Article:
Heredity and Environment Help Shape Personality
Children seem to have distinct temperaments almost from birth. Some are cheerful and easy to care for, whereas others are fussy and demanding. Researchers have identified many temperamental styles that emerge early in life and are relatively enduring, including general activity level, adaptability, persistence, adventurousness, shyness, inhibitedness, irritability, and distractibility. Most psychologists agree that such temperamental differences are biologically based and have genetic origins (Bates & Pettit, 2007; Caspi & Silva, 1995; Kagan & Snidman, 2007; M. Pfeifer, Goldsmith, Davidson, & Rickman, 2002; A. Thomas & Chess, 1977).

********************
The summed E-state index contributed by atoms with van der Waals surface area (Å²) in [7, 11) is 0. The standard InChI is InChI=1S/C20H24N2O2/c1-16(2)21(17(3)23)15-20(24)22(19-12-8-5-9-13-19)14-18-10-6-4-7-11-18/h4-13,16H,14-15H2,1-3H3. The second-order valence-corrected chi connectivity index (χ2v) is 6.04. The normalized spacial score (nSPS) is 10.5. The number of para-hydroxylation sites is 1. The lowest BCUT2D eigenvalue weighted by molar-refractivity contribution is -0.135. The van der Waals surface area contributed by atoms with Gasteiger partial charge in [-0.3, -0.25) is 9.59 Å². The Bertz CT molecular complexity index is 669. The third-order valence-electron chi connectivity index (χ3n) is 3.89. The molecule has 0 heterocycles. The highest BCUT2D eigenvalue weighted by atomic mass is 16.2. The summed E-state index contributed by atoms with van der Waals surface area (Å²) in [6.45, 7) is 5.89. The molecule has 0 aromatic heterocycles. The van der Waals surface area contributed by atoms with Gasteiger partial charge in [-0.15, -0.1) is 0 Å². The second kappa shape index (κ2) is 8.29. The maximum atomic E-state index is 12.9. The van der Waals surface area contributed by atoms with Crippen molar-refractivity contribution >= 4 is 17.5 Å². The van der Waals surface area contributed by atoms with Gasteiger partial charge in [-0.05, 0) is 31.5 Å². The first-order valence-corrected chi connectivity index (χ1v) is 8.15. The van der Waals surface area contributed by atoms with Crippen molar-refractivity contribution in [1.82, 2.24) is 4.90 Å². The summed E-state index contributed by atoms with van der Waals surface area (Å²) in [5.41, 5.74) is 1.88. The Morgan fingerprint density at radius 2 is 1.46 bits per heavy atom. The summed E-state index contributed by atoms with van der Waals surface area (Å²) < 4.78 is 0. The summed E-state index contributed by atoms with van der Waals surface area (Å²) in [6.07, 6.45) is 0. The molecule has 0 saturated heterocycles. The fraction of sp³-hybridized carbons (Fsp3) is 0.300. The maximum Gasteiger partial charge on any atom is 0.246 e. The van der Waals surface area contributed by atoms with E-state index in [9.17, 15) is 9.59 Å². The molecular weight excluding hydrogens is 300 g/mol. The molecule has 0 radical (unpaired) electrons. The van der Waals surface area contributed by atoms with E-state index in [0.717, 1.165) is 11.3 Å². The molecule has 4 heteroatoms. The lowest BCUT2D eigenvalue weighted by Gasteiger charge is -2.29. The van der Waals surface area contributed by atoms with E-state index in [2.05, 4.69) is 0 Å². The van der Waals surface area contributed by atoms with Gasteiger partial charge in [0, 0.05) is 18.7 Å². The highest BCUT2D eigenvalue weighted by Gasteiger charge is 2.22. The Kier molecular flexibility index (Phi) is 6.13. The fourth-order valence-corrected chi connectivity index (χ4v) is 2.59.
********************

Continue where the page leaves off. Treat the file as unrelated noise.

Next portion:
Genetic differences in temperament are only predispositions to behave in certain ways, however, and environmental conditions may point different children with the same predisposition in somewhat different directions (Keogh, 2003; R. A. Thompson, 1998). One influential environmental factor is the parenting style that mothers, fathers, and other primary caregivers use in raising children. In mainstream Western culture the ideal situation seems to be authoritative parenting, which combines affection and respect for children with reasonable restrictions on behavior. Authoritative parents provide a loving and supportive home, hold high expectations and standards for performance, explain why behaviors are or are not acceptable, enforce household rules consistently, include children in decision making, and provide age-appropriate opportunities for autonomy. Children from authoritative homes tend to be happy, energetic, self-confident, and likeable. They make friends easily and show self-control and concern for the rights and needs of others. Children of authoritative parents appear well adjusted, in part, because their behavior fits well with the values espoused by mainstream Western culture. They listen respectfully to others, can follow rules by the time they reach school age, are relatively independent and self-regulating, and strive for academic achievement (Barber, Stolz, & Olsen, 2005; Baumrind, 1989, 1991; Gonzalez & Wolters, 2005; Gray & Steinberg, 1999; Maccoby & Martin, 1983; J. M. T. Walker & Hoover-Dempsey, 2006).
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